So here’s an interesting question: If the research indicates that most women with low-risk pregnancies can give birth without assistance (which it does), and if I believe that birth is a natural function of my body (which I do), and given that I’ve given birth without difficulty several times already—why employ a midwife at all? Why not just give birth on my own, unassisted?

I have friends who prefer unassisted childbirth (also called UC or freebirth), and who are very happy with their freebirth experiences. Bring Birth Home features several unassisted birth stories, and Cherylyn at Mamas and Babies has been exploring the idea of freebirth, too.

I’m not opposed to the idea, but I happen to really like having a midwife present at my home births.

Like all aspects of labor and birth, I think choosing an attendant (or no attendant) is a personal decision for each birthing woman to make, and requires research and careful consideration. There is no one right way to give birth, and my reasons for choosing a midwife might not resonate with others. That’s okay. We don’t all have to make the same choices.

(I also want to point out that these are some of the reasons I choose to have a midwife present, as opposed to having no attendant present. My reasons for choosing a midwife instead of a medical doctor are very different, and have to do with differing models of care, and the differing intervention levels and safety records of midwives and doctors.)

So what do I love about my midwife?

She is really, really good labor support.

Hot compresses, cold compresses, massage—she has tons of experience with all sorts of physical comfort and support measures during labor. Even when I don’t need those comfort measures, I appreciate her emotional support—her keeping calm, her knowing when to offer an encouraging word. Do I technically need these things for a healthy birth? No, but I appreciate them. Could we do them ourselves? Maybe, but I’m okay with taking advantage of her experience here.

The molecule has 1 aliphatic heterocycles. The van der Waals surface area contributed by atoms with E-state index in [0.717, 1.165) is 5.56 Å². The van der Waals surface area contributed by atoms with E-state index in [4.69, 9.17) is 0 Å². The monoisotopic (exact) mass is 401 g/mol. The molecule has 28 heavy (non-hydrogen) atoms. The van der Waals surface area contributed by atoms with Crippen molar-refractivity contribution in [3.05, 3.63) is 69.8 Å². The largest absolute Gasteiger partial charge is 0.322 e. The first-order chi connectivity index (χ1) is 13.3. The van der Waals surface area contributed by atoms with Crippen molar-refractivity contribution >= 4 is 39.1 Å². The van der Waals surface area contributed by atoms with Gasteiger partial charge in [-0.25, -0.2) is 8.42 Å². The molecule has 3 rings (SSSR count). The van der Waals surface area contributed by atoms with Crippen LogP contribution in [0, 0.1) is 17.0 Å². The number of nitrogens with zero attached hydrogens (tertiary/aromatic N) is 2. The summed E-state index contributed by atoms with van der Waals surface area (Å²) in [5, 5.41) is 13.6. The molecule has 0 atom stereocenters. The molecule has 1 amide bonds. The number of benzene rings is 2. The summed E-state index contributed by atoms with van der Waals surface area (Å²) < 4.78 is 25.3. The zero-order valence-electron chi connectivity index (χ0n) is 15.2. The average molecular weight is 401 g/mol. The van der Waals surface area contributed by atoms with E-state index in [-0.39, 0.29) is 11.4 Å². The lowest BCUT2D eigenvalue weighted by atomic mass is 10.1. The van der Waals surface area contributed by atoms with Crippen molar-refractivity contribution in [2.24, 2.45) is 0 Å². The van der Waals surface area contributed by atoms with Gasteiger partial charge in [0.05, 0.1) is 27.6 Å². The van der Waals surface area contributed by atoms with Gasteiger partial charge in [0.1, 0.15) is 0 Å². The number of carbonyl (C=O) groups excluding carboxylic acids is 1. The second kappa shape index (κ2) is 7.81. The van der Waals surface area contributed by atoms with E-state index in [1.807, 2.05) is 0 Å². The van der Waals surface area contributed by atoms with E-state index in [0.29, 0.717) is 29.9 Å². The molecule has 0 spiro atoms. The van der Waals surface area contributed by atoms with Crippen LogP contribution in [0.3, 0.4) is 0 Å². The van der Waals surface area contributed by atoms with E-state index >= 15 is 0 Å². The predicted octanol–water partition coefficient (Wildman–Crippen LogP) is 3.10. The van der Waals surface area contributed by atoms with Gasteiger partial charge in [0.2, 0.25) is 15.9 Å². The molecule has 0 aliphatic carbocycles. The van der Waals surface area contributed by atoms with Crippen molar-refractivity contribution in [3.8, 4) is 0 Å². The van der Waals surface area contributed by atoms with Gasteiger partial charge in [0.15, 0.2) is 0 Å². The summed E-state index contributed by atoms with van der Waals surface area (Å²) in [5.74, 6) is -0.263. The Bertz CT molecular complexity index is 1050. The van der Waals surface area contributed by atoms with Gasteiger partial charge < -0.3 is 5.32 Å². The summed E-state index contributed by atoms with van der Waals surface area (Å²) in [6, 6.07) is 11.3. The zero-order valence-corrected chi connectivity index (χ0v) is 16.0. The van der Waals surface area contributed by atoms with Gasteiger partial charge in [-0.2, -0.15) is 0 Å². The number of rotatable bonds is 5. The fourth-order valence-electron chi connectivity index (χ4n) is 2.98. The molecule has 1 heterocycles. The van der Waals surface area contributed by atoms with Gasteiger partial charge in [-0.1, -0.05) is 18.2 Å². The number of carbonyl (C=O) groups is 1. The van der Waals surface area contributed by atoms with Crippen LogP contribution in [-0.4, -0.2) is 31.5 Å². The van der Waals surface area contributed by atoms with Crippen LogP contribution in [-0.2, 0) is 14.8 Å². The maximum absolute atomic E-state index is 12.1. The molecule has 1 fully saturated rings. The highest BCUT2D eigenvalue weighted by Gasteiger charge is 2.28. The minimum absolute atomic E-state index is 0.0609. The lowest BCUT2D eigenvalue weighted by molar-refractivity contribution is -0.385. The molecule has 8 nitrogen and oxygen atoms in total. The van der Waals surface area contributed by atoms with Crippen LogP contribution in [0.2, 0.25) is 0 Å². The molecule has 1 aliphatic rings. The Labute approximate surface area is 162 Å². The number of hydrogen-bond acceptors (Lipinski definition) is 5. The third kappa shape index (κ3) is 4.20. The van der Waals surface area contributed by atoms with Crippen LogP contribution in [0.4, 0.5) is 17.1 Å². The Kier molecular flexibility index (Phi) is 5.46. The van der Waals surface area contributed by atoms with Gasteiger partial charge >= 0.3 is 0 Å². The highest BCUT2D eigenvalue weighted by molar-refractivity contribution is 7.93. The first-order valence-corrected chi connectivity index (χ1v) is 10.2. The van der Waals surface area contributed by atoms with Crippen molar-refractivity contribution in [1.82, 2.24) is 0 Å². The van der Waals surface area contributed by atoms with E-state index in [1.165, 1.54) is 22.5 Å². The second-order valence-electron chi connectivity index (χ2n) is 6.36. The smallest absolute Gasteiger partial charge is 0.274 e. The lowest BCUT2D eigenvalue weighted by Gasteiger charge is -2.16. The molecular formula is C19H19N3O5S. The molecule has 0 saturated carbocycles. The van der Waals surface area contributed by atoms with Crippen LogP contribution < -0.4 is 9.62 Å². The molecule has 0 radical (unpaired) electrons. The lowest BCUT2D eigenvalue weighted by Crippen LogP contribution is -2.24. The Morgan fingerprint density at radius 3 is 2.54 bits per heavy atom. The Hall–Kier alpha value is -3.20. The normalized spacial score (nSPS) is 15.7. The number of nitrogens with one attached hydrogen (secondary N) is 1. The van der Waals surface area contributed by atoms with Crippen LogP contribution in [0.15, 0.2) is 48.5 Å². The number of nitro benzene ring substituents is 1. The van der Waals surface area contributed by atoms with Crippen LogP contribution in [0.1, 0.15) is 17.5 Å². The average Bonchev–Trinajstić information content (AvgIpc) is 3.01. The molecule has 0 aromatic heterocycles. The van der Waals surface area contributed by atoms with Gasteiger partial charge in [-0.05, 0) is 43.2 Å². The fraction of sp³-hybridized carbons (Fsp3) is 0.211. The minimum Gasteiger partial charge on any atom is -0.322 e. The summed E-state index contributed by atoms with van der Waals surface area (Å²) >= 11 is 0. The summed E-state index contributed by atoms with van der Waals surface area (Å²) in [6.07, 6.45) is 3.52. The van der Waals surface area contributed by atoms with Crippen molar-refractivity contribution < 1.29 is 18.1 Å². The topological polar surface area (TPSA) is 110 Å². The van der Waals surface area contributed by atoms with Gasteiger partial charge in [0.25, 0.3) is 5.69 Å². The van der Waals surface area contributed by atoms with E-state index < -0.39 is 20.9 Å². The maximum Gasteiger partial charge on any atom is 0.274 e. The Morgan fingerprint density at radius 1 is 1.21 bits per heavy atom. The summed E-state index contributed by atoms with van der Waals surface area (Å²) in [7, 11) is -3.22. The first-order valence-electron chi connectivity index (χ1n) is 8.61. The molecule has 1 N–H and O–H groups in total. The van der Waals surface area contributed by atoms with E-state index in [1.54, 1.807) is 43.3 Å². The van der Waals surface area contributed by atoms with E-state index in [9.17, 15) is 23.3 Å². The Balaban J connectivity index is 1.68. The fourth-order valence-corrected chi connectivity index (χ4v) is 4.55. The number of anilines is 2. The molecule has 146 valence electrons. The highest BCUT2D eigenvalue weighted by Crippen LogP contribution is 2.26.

Sometimes she has suggestions for comfort measures that I just wouldn’t think of. During my last two labors, I enjoyed foot massages, involving acupressure and all-around wonderfulness. Asking for a foot massage would never, ever have occurred to me, but oh my, were those lovely when offered.

She provides support not only to me, but to my husband as well.

Her presence helps put my husband at ease. He and I are both educated about labor and birth, and we both trust that my body was built in part for this purpose—but I can tell instinctively what’s going on with my body and my labor, and he can’t. Our midwife’s demeanor reassures him that whatever I’m doing is normal. And I can be more relaxed knowing that he’s not worrying.

She also takes care of all the practical aspects of birth that we’re not focused on, like the cleanup. And she checks in to remind us of all the postpartum care techniques that we might otherwise overlook.

It’s not about “just in case.”

Emergencies in labor and birth are rare. Complications in labor are uncommon. I’ve never experienced anything other than a normal, uncomplicated birth, but if I did experience a complication—say, a cord wrapped around the baby’s body in a tricky way, or perhaps a tear that required sutures—I prefer having someone present who could address those concerns in the comfort of our own home, rather than having to leave to seek medical attention.

Still, I don’t ask my midwife to attend my births because I think something might “go wrong.” Yes, I understand that complications are possible, though rare for women who begin labor healthy. Yes, my midwife brings equipment and supplies and expertise that allow her to address most labor complications at home. Yes, her training and experience mean that she might spot complications more quickly than I would on my own. Yes, in the case of a true emergency, my midwife knows how to help us transfer to a hospital quickly and smoothly.

But in truth, during labor, I don’t imagine complications. When I call her, I’m thinking most of all about how I’d like her supportive presence.

What about you? What did you love about your birth attendant, or about not having anyone attend your birth?

For more on midwives and birth, check out the birth resources page.